Who is your biggest influence? Who has inspired you? I have always loved the work of the Italian painter, Amedeo Modigliani. His work is majestic for me and really opened my eyes to the possibilities in art. It wasn’t only his work that intrigued me but also his life inspired me. The way he thought, in every way, both positive and negative really spoke to me. Later on in my career, I discovered many contemporary artists that inspired me. I really like the art of Jenny Saville, a British portrait painter.

Surprisingly, my Grade 7 math teacher had a strong influence on me. I was not very good in math and was always drawing in class instead. Obviously, this made him angry. I was always the one sitting outside the classroom or receiving corporal punishment for not doing my work. He finally asked me what it is I like to do. I said, “I want to be an artist.” One day he assigned everyone math homework and for me he asked that I bring a piece of art to class for everyone to judge. I brought a still life and he was blown away. From this moment on he seemed to have a new impression of me. He immediately said, “you are going to be an artist. Yared, I see you as an artist.” Every day he asked me if I was still painting, still doing art. He would always tell me that I was going go to University to study art. He was very supportive and stopped pushing me so hard in math.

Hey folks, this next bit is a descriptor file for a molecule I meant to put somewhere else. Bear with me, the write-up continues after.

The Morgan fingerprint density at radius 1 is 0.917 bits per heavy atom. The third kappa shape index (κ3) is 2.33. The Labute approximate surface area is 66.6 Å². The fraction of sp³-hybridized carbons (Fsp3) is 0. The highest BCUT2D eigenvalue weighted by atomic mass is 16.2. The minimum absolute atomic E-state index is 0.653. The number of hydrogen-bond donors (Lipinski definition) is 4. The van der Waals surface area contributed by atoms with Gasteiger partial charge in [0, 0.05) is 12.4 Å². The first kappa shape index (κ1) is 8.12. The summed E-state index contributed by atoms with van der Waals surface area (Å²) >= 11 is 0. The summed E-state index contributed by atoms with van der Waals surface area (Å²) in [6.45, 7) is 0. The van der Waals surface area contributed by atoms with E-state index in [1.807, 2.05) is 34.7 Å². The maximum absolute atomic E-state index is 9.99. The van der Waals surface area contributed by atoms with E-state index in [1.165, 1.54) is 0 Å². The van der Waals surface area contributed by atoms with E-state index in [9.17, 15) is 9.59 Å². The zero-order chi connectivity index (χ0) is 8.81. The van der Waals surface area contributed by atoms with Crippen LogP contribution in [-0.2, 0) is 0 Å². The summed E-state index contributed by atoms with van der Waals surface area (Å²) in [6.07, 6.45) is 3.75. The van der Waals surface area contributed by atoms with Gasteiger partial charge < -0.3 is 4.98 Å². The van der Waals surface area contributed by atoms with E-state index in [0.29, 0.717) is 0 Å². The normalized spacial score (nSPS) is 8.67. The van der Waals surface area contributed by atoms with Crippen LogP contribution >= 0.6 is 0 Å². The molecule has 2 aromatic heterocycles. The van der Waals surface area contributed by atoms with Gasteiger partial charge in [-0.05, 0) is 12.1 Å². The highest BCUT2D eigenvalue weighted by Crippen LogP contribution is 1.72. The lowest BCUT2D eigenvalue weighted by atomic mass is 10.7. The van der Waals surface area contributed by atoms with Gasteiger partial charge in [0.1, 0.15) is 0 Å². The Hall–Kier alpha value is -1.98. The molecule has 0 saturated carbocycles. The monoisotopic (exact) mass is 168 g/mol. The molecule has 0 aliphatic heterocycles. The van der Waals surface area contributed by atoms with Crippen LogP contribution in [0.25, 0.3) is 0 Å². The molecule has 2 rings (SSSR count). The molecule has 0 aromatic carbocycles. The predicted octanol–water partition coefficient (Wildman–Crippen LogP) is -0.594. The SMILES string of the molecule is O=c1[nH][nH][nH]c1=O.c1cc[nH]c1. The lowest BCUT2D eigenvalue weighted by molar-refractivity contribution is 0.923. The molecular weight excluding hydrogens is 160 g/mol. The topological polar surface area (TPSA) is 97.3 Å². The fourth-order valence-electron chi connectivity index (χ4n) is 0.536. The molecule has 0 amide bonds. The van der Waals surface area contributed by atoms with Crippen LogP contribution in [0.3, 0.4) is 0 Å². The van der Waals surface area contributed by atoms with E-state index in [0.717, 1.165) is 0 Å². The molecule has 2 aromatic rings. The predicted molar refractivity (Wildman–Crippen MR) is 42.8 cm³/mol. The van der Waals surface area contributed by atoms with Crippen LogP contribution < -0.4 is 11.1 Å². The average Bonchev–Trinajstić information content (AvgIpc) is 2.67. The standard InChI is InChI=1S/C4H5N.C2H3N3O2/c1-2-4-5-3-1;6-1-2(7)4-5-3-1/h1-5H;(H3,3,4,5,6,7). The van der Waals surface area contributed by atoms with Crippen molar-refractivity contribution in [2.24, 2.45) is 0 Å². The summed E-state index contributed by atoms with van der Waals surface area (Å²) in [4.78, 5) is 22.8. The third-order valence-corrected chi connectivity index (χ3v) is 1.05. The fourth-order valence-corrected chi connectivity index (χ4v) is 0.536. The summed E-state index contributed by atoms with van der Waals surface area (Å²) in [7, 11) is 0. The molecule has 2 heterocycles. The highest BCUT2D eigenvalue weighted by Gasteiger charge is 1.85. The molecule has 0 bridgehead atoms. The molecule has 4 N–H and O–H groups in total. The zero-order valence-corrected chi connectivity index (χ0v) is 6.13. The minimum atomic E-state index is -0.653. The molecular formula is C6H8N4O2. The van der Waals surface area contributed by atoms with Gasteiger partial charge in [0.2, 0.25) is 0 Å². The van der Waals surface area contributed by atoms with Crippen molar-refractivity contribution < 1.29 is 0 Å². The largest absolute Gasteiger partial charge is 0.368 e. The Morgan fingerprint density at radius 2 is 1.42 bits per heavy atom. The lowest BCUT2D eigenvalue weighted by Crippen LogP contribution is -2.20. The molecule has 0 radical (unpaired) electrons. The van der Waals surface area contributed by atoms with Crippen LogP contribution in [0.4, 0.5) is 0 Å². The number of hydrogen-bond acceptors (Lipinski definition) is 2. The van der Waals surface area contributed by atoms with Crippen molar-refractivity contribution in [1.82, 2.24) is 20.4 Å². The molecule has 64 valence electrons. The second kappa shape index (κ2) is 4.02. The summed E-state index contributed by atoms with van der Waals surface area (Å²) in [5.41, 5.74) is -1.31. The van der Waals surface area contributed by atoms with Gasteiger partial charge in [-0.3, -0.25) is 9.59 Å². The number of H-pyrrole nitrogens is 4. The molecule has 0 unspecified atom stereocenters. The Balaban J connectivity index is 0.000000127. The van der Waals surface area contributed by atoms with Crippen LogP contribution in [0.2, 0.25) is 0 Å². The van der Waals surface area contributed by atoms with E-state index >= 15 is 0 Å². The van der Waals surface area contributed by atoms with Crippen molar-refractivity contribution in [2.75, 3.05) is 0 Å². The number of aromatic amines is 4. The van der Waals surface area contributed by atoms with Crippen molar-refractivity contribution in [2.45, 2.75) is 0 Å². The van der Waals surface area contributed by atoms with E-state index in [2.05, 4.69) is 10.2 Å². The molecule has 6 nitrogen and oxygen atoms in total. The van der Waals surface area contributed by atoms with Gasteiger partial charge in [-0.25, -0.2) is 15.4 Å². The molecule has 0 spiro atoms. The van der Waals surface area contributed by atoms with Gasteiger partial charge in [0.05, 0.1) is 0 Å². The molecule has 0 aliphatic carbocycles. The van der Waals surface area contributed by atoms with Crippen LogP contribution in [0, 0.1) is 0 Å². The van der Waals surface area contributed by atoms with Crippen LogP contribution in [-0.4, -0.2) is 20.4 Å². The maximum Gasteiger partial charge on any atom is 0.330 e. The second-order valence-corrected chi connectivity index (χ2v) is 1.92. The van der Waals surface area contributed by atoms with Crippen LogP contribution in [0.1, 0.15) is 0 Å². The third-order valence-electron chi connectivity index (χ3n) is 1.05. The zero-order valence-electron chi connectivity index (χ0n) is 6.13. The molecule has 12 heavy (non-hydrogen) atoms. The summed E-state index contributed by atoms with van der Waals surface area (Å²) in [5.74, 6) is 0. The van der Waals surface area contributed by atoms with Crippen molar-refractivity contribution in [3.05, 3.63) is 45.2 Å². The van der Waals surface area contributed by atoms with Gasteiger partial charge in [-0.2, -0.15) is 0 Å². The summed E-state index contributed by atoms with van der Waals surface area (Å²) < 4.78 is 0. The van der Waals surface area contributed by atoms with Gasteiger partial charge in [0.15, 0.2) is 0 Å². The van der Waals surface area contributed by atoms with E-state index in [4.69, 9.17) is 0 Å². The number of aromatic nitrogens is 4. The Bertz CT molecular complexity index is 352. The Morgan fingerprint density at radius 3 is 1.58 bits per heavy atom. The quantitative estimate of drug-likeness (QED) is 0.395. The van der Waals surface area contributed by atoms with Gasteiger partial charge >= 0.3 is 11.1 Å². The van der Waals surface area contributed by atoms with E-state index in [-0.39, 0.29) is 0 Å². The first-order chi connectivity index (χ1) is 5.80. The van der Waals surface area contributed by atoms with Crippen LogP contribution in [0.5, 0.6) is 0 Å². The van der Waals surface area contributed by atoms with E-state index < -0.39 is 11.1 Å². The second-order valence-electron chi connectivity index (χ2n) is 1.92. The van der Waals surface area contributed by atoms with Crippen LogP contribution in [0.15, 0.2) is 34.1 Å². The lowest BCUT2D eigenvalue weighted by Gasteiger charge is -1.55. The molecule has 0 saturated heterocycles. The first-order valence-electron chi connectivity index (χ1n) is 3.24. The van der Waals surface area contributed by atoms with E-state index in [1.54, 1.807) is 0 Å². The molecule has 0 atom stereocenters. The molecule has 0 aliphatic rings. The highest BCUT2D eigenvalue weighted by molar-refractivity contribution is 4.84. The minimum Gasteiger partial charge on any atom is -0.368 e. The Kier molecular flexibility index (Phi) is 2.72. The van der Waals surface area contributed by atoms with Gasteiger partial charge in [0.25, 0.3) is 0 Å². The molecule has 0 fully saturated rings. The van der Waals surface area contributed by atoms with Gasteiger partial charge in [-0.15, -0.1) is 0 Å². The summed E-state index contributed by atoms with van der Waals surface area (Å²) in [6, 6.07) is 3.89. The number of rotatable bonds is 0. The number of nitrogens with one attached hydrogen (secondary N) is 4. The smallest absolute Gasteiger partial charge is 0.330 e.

My mom passed away when I was nine-years-old. My sister, who was running the household at that time, asked a neighbour to paint a portrait of my mom from an old photo. He said yes, but he was too busy and never delivered on the painting. When I was about 17-years-old my sister approached me to do a portrait of my mother. She had never supported my art before so I wanted to do a really good job. She was my caregiver and I respected her a lot. I was a little scared of her and in order to please her I was very careful with the drawing. The portrait of my mom is the greatest portrait I have ever done. I had taken some drawing lessons by that time so it is a beautiful portrait done in charcoal. Sadly, my sister passed away so she never got to see my achievement as an artist. Those two moments really stand out for me, my math teacher’s support and my sister acknowledging my artistic skill enough to ask me to do a portrait of our mother.